Once I was a clever boy learning the arts of Oxford... is a quotation from the verses written by Bishop Richard Fleming (c.1385-1431) for his tomb in Lincoln Cathedral. Fleming, the founder of Lincoln College in Oxford, is the subject of my research for a D. Phil., and, like me, a son of the West Riding. I have remarked in the past that I have a deeply meaningful on-going relationship with a dead fifteenth century bishop... it was Fleming who, in effect, enabled me to come to Oxford and to learn its arts, and for that I am immensely grateful.

Wednesday, 23 June 2010

St Etheldreda

Today is the feast day of St Etheldreda, the founder of what was to become Ely Cathedral, and who died in 679.

One of her hands is preserved in the Catholic church in Ely and there is another relic at St Etheldreda's in Holborn. Unfortunately I cannot find on the internet a picture of the hand preserved at Ely.

Her most obvious monuments are much later than her own time, and include the spectacular cathedral at Ely. This is a Norman and Early English structure which in the wake of the collapse of the central tower in 1322 was restored in spectacular fashion with the creation of the octagon at the crossing, the rebuilding of the western bays of the choir arm and the addition of the Lady Chapel, and later the top of the western tower. The result is some of the most exuberant and exhilarating architecture from medieval England.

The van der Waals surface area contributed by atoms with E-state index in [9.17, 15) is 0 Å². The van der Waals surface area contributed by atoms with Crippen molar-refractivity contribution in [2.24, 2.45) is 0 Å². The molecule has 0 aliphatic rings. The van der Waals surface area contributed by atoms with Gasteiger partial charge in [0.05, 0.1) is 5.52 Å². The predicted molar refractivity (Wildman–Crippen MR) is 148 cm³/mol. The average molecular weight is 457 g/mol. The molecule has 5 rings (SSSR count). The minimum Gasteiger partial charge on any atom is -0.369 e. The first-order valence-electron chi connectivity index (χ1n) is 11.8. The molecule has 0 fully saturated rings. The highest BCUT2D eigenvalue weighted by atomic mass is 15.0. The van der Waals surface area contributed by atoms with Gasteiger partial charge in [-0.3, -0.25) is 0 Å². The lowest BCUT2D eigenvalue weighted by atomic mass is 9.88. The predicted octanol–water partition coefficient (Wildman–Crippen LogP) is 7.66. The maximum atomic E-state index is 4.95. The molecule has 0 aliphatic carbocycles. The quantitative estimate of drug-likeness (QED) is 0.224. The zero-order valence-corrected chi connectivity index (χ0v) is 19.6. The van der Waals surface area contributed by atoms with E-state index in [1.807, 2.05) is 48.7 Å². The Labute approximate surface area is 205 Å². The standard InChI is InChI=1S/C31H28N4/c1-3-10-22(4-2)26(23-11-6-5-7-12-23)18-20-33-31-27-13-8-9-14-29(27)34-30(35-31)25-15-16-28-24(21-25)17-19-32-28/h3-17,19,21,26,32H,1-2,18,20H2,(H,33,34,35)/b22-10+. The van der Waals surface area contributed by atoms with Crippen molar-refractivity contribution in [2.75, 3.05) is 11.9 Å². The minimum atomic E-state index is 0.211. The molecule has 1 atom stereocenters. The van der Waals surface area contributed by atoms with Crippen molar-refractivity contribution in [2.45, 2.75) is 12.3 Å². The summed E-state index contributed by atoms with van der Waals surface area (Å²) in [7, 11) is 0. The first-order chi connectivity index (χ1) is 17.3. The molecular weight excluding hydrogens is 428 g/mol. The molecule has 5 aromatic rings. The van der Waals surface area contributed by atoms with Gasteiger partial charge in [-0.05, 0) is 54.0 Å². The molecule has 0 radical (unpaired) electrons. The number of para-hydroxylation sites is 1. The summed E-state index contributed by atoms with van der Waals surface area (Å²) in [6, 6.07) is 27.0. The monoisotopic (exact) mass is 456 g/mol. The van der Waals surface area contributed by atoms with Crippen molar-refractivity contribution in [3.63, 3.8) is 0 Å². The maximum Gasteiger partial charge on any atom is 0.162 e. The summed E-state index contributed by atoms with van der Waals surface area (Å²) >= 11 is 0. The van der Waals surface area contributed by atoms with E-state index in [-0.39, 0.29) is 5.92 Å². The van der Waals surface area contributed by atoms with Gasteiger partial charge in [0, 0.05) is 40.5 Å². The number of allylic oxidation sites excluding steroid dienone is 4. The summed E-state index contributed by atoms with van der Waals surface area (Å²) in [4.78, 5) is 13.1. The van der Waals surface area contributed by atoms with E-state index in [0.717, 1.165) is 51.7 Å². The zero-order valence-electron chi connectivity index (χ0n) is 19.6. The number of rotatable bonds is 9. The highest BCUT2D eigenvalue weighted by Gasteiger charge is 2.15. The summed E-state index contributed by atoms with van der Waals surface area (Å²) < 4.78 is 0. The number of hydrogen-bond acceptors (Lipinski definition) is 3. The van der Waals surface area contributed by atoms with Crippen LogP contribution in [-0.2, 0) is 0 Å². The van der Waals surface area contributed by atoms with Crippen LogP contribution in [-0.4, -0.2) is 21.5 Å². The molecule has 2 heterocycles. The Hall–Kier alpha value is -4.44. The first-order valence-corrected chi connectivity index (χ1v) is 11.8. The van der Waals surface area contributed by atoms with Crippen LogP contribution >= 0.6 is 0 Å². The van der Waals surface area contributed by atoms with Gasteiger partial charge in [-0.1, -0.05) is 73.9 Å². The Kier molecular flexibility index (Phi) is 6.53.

Angleterre, Ely by Jacqueline Poggi.

This was not confined to the cathedral, and other examples of the period from the see of Ely include the church of St Etheldreda in Holborn. This is all that now remains of the bishop's London residence, and after along and chequered history after the reformation returned to Catholic ownership and use. I have attended a couple of EF Masses there offered by the Society of St Catherine of Siena. The website of the church is here. The interior is shown to the right.

Both the cathedral and the Holborn episcopal chapel have the nature, even if they are perhaps a generation earlier, of what is meant by the line from Kind Hearts and Coronets where the elderly canon says of the west window of his church "It has all the vitality of the age of Chaucer with none of the concomitant vulgarity"

For these wonderful buildings we have St Etheldreda to thank, as well as the skills of the masons who created them and the devotion which commissioned them.

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